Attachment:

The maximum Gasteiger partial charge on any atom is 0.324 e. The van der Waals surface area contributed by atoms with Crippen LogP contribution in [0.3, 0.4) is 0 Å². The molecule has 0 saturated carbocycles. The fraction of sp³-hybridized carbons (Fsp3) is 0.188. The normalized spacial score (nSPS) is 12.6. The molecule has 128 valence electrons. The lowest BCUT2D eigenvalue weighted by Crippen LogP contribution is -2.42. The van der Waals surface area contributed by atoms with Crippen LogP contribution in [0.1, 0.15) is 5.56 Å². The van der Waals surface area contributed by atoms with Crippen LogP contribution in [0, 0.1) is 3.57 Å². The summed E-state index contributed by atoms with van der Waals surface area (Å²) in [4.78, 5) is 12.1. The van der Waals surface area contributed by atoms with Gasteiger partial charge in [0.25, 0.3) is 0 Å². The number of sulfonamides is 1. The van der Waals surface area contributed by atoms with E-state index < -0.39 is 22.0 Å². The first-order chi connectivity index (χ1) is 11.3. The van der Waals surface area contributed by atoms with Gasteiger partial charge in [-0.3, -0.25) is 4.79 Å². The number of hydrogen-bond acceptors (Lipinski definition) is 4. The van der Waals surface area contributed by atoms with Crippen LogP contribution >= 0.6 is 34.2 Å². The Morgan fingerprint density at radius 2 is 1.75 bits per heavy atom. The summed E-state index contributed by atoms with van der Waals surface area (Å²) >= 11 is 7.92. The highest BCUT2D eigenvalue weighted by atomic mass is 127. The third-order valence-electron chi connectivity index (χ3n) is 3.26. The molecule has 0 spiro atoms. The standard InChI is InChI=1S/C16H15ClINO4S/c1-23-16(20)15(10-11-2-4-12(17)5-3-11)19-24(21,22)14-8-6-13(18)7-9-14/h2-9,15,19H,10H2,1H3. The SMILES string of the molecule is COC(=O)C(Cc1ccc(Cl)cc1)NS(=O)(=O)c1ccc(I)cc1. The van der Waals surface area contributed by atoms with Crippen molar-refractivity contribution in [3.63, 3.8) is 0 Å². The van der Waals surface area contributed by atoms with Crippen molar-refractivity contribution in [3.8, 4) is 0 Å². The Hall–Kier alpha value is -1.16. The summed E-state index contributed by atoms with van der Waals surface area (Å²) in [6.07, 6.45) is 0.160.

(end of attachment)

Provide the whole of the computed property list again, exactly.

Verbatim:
The maximum Gasteiger partial charge on any atom is 0.324 e. The van der Waals surface area contributed by atoms with Crippen LogP contribution in [0.3, 0.4) is 0 Å². The molecule has 0 saturated carbocycles. The fraction of sp³-hybridized carbons (Fsp3) is 0.188. The normalized spacial score (nSPS) is 12.6. The molecule has 128 valence electrons. The lowest BCUT2D eigenvalue weighted by Crippen LogP contribution is -2.42. The van der Waals surface area contributed by atoms with Crippen LogP contribution in [0.1, 0.15) is 5.56 Å². The van der Waals surface area contributed by atoms with Crippen LogP contribution in [0, 0.1) is 3.57 Å². The summed E-state index contributed by atoms with van der Waals surface area (Å²) in [4.78, 5) is 12.1. The van der Waals surface area contributed by atoms with Gasteiger partial charge in [0.25, 0.3) is 0 Å². The number of sulfonamides is 1. The van der Waals surface area contributed by atoms with E-state index < -0.39 is 22.0 Å². The first-order chi connectivity index (χ1) is 11.3. The van der Waals surface area contributed by atoms with Gasteiger partial charge in [-0.3, -0.25) is 4.79 Å². The number of hydrogen-bond acceptors (Lipinski definition) is 4. The van der Waals surface area contributed by atoms with Crippen LogP contribution >= 0.6 is 34.2 Å². The Morgan fingerprint density at radius 2 is 1.75 bits per heavy atom. The summed E-state index contributed by atoms with van der Waals surface area (Å²) >= 11 is 7.92. The highest BCUT2D eigenvalue weighted by atomic mass is 127. The third-order valence-electron chi connectivity index (χ3n) is 3.26. The molecule has 0 spiro atoms. The standard InChI is InChI=1S/C16H15ClINO4S/c1-23-16(20)15(10-11-2-4-12(17)5-3-11)19-24(21,22)14-8-6-13(18)7-9-14/h2-9,15,19H,10H2,1H3. The SMILES string of the molecule is COC(=O)C(Cc1ccc(Cl)cc1)NS(=O)(=O)c1ccc(I)cc1. The van der Waals surface area contributed by atoms with Crippen molar-refractivity contribution in [3.63, 3.8) is 0 Å². The van der Waals surface area contributed by atoms with Crippen molar-refractivity contribution in [3.8, 4) is 0 Å². The Hall–Kier alpha value is -1.16. The summed E-state index contributed by atoms with van der Waals surface area (Å²) in [6.07, 6.45) is 0.160.